Made in TF country: Linked to history

Outfitting wagon-train travelers was big business in St. Louis in the mid-19th century. The bustling Mississippi River town was the launching point for many adventurers who were headed west to unsettled areas of America. Blacksmiths were essential for repairing and equipping the covered wagons that would carry these pioneers and their possessions into un­known, often untrodden, territories.

This historical setting marks the beginning of Laclede Chain, which has origins dating back to 1854, making the company the oldest chain manufacturer in the U.S. The business started in a St. Louis blacksmith shop, where skilled craftsmen produced breast chain, trace chain and anti-spreader chains to support those loaded, westward-bound wagons. The chain was all formed by hand with a blacksmith’s hammer and individually welded links that were joined over a hearth and bellows.

Some 166 years later, transportation chains are still a mainstay of Laclede Chain’s operations, but the manufacturing methods have been modernized and the product line has greatly expanded. Around 1 million links of chain are produced every day by La­clede employees, who churn out dozens of different types, grades and sizes of chain for all kinds of uses.

Laclede products, many of which are available through MFA, include chains for transportation, cargo control, agriculture safety, trailers, overhead lifting, construction and even marine applica­tions, along with the appropriate fittings and accessories such as hooks, snaps and connectors. No matter the chain, the process begins the same—with raw, American-made steel, which arrives at the factory in rolls of wire rods in various diameters to accommo­date Laclede’s wide variety of chain products and sizes.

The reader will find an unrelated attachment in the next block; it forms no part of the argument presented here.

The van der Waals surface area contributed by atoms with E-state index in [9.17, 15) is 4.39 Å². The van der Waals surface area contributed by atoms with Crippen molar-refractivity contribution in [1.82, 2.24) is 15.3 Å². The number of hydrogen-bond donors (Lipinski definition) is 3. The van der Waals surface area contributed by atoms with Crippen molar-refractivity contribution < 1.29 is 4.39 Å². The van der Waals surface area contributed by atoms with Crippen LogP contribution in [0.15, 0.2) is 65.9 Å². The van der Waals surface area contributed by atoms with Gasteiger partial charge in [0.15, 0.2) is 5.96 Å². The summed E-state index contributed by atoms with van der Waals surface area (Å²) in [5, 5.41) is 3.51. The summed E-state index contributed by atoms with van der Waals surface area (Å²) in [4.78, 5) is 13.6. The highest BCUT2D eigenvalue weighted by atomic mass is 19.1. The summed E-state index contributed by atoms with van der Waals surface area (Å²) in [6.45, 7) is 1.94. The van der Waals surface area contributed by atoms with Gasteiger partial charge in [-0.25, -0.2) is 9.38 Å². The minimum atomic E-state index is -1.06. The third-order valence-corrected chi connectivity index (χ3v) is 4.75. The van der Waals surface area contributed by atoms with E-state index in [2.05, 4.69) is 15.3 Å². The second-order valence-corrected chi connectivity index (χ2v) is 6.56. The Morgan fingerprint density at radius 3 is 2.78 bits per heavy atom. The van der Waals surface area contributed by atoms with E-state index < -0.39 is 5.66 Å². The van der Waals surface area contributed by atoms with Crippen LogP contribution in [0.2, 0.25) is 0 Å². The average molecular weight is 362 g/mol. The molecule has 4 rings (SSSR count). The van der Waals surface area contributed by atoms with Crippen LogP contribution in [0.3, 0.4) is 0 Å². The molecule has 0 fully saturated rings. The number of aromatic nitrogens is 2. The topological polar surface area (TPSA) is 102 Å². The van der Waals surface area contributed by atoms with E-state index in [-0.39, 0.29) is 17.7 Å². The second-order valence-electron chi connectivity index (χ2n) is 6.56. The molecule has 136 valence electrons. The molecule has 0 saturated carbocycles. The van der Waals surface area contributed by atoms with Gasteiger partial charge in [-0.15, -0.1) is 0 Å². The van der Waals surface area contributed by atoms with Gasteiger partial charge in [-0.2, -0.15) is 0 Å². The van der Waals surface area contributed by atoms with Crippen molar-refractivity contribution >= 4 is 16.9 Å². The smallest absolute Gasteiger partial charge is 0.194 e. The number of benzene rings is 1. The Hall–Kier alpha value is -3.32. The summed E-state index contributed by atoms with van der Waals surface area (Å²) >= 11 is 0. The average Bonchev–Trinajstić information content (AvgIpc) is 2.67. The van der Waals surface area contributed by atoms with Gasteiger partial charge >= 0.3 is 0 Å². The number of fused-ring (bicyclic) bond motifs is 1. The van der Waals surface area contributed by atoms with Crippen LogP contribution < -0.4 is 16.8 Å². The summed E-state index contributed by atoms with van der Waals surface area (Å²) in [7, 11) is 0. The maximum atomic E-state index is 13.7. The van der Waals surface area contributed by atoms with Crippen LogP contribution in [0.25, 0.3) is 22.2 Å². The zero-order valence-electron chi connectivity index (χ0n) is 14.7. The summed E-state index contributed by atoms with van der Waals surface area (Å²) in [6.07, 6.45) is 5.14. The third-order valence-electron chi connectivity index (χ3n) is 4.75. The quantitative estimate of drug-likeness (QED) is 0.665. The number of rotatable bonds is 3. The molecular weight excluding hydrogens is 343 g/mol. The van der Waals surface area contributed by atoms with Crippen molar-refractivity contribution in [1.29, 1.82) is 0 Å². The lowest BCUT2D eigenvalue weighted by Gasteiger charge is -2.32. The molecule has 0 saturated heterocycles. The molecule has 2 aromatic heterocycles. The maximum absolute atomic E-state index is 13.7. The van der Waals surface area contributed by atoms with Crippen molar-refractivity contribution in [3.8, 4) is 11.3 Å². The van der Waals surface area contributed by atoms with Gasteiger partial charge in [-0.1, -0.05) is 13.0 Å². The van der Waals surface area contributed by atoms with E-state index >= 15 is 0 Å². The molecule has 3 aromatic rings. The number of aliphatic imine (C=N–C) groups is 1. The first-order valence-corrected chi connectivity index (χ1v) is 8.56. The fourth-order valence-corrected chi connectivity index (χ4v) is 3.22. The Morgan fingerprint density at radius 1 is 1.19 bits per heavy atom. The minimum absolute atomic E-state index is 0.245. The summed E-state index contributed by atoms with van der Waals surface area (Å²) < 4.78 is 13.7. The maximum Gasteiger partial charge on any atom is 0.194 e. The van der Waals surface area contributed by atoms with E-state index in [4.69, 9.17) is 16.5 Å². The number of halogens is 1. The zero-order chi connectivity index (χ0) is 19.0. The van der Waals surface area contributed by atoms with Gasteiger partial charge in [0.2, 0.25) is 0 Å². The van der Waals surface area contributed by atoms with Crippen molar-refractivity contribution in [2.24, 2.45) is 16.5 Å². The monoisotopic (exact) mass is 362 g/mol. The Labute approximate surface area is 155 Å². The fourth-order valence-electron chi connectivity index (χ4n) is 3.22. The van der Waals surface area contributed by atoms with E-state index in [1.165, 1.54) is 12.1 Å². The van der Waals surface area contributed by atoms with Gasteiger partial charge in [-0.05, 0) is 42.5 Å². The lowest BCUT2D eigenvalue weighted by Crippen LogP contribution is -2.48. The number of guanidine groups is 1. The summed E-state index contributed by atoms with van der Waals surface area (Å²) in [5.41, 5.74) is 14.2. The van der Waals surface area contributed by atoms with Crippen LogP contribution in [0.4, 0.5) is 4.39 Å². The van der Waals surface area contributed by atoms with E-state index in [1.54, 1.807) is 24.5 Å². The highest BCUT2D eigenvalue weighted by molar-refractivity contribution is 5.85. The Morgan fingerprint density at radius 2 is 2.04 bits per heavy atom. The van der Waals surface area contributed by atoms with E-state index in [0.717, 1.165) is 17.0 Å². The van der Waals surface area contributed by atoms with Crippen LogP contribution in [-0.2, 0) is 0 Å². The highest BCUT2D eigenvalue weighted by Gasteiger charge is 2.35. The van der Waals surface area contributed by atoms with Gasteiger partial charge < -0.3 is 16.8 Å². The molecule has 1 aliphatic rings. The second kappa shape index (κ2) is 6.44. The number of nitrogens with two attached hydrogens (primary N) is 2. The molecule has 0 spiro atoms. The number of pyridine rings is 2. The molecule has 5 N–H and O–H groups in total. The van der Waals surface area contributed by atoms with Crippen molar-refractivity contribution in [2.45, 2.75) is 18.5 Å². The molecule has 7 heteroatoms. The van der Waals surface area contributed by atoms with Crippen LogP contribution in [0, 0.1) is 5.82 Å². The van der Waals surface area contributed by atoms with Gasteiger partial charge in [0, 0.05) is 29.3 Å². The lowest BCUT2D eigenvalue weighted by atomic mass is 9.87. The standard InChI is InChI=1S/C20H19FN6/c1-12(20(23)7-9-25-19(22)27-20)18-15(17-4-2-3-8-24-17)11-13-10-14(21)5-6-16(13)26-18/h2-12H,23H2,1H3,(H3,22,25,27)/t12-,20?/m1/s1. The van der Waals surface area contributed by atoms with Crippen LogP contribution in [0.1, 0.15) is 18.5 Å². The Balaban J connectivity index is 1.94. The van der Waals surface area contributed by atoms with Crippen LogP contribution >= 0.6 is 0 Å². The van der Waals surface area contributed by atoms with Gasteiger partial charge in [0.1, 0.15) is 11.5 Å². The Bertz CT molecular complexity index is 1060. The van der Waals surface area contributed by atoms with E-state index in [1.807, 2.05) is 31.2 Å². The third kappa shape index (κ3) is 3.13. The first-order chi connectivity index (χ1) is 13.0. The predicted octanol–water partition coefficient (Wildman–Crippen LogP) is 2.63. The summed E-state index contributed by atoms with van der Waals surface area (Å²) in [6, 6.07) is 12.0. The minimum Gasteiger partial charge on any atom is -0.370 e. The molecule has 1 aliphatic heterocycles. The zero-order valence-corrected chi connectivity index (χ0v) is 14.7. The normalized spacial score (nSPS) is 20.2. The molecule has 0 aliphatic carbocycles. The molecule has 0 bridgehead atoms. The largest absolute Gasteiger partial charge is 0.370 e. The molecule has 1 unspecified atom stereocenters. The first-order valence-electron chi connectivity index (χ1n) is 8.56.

“We take great pride in the fact that we manufacture in the U.S. and are part of the backbone of our economy,” said Tim Riley, Laclede president and CEO. “We’re also proud to supply a lot of product to others who make up the backbone of America, like truckers and farmers and construction workers. This country can’t run without them.”

Riley has been at the helm of the Laclede since 2019, taking over the job when his father, Jim Riley, stepped into the role of chairman of the board. The elder Riley, who had a background in manufacturing steel tubing, and a group of investors bought the chain company from bankrupt Laclede Steel in 2001 and began operating it as a separate entity. Jim became majority owner in 2010, along with partner Steve Heuett.

“The chain side of Laclede Steel was a small but profitable part of that company,” Tim Riley said. “My dad, together with some equity funding and some private partnership, was able to pull that out and create a new company, keeping the name, La­clede. He recognized this kind of diamond that was inside of this large corporation, and it’s been a great relationship ever since.”

Today, Laclede employs 200 people and operates four facilities, including a 160,000-square-foot factory in Maryville, Mo., where most of the prod­ucts are manufactured. A smaller plant in Vicksburg, Miss., opened in 2011 to make some of Laclede’s traction chains. A warehouse in Vancouver, Wash., distributes the traction products, which include tire chains for all types of vehicles. The management, administration, accounting and sales teams operate from Laclede’s main offices in St. Louis.

“We’re the only chain manufacturer that’s not part of a larger corporation,” Riley said. “As a privately owned company, we’re very family oriented, and we encourage an entrepreneurial spirit among our employees. We like working with customers such as MFA who also have that mindset.”